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In December 1997, the world's leading nations were meeting in Tokyo, Japan to discuss the Kyoto Protocol. In addition to setting up a specific proposal that would aim to reduce the world's carbon emissions, the Kyoto Protocol was a clear sign that people from all around the world were recognizing energy consumption as an important topic. Even at that point in our history, many drivers had an understanding that the fuel used to power our cars and trucks contributes heavily to global warming, and without a significant change in technology and driving habits, climate change would eventually harm the environment.
Several months before that conference, Toyota introduced a new model to the Japanese market. The car sold reasonably well for a new model -- about 18,000 people bought one -- but it would be a few years before it would become a worldwide success. The vehicle was the Toyota Prius.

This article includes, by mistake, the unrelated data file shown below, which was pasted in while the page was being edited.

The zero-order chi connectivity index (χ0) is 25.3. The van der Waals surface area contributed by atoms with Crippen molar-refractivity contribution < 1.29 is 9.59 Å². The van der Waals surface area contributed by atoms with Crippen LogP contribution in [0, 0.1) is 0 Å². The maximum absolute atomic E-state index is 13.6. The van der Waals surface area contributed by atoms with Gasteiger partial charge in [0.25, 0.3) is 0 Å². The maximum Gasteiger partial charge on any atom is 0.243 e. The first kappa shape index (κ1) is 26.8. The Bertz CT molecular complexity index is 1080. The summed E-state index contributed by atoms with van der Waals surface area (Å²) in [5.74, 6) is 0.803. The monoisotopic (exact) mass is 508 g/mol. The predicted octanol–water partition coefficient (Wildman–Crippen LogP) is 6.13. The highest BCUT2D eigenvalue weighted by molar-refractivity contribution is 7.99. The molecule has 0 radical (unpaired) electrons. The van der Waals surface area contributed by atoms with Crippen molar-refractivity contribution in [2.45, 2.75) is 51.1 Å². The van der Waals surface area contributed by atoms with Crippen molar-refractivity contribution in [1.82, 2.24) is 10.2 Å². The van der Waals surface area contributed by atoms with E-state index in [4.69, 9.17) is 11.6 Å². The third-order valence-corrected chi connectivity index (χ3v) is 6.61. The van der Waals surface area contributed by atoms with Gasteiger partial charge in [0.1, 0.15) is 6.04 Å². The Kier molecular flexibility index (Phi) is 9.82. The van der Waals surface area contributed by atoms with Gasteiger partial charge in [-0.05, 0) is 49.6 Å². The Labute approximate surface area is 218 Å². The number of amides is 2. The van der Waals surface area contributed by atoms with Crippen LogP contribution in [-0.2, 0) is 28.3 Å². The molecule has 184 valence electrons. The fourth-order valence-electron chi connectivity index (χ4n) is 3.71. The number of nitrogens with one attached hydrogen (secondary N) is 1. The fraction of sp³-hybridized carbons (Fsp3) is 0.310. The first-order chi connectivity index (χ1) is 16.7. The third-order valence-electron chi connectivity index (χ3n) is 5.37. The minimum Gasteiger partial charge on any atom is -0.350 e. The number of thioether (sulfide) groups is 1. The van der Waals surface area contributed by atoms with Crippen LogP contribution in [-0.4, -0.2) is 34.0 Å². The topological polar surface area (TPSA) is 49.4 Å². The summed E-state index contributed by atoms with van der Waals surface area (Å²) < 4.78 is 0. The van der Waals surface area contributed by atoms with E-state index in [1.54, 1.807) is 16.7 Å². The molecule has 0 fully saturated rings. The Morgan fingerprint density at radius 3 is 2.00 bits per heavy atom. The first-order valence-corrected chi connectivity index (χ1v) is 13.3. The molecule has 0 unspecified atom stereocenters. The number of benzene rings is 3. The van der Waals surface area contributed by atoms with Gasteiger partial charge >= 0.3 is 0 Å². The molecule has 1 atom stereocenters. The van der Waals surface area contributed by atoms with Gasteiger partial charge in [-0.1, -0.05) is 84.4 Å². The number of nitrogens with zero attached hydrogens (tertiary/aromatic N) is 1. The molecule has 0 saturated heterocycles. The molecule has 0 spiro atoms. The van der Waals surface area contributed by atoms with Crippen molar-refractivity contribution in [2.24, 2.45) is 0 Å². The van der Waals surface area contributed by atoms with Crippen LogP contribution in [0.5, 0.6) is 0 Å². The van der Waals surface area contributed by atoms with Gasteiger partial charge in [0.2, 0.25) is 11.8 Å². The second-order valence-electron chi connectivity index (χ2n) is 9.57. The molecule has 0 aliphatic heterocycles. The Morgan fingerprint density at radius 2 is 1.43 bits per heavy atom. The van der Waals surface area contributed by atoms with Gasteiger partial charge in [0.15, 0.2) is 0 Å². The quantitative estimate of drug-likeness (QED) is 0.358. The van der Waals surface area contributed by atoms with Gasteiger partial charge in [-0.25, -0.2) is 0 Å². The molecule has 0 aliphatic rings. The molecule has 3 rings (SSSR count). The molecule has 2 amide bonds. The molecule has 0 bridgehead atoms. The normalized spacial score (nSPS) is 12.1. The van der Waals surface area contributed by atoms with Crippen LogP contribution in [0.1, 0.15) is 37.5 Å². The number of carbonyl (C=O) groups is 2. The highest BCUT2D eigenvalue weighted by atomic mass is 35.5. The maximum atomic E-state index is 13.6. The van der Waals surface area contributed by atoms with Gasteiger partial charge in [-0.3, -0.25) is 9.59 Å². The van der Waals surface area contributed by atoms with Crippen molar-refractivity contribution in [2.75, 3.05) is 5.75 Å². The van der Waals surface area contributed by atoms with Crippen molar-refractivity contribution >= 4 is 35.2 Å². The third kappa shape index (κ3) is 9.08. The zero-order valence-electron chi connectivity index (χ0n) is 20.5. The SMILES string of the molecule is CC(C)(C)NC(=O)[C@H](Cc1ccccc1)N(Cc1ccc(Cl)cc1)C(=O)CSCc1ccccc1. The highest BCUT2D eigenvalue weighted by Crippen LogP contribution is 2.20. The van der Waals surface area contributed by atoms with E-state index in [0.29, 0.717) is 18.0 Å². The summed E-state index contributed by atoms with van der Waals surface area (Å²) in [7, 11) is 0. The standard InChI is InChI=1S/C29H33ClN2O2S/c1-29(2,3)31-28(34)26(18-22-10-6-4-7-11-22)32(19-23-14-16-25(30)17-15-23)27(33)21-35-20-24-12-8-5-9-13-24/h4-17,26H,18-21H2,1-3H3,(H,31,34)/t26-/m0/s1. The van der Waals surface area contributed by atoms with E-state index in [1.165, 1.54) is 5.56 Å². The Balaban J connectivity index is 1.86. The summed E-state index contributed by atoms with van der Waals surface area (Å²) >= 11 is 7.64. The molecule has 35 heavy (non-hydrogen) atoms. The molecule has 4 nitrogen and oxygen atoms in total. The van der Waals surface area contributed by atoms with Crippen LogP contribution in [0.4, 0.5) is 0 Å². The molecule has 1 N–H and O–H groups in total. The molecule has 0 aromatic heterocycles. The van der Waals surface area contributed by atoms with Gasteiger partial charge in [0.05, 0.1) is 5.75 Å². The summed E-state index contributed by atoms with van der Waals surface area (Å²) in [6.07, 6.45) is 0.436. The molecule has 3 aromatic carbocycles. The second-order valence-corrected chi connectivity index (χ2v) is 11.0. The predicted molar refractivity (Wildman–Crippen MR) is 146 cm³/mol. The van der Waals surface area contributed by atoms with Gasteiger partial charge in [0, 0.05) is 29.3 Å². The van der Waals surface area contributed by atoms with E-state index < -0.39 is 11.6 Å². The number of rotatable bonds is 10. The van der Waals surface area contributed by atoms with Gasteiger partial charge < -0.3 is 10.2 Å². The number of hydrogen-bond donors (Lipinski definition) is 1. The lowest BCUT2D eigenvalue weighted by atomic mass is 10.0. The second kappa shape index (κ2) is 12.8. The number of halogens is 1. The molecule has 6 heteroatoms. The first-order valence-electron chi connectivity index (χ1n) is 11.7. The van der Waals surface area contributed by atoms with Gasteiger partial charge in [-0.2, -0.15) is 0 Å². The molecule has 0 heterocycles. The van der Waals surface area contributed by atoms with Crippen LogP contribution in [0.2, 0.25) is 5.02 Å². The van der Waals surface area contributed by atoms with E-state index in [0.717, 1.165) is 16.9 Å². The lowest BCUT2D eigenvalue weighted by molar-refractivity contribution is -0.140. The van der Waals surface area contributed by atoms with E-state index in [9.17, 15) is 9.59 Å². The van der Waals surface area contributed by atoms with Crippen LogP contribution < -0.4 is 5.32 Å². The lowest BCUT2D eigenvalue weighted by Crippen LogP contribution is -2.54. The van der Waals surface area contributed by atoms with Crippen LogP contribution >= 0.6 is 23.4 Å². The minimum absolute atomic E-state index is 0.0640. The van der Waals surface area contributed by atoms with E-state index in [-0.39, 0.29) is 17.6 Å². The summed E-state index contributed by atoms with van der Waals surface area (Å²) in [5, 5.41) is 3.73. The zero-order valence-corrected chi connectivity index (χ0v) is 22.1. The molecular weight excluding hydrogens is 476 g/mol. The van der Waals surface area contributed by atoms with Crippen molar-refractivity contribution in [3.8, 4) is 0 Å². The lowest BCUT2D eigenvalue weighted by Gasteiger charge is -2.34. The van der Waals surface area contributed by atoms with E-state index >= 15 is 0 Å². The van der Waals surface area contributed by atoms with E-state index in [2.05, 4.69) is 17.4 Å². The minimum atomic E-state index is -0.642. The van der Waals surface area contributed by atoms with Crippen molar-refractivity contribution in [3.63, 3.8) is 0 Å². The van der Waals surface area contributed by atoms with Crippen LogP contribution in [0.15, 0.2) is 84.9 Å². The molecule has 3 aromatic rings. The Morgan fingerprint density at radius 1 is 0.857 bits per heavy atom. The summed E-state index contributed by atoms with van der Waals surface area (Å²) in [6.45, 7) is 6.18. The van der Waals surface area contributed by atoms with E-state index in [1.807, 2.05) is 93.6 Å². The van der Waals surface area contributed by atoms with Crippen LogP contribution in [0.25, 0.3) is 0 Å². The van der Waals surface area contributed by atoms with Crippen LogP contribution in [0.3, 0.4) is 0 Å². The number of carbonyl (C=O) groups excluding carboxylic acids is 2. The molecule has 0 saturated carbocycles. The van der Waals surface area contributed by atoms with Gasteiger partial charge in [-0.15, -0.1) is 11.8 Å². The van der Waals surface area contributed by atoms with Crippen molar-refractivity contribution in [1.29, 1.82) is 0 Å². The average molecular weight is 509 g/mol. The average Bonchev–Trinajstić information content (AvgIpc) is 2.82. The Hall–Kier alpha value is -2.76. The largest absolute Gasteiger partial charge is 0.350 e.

If you bring up the topic of hybrid cars during a conversation, it's likely the Prius will be mentioned, too. Unlike many of the cars coming off the assembly line during the auto industry's hard times, the Toyota Prius is a relative success story. The name Prius -- which means "to go before" in Latin -- is nearly synonymous with hybrid car technology and has become somewhat of a household name.
And "going before" seems to be the main focus driving Toyota's agenda in terms of the Prius. While most automakers are still catching up to develop their own gasoline-electric hybrid technologies, Toyota is about to release its third generation of the Prius. And although the U.S. government has mandated an increase in average fuel economy up to 24 miles per gallon for all car manufacturers by the year 2020, the Toyota Prius has been surpassing that milestone for several years.
The Prius also consistently tops consumer satisfaction reports [source: Automotive.com]. So what is it about the Toyota Prius that makes its drivers so enthusiastic? How does its hybrid gasoline-electric engine get the mileage it does, and what sets it apart from other hybrids? Find out on the next page.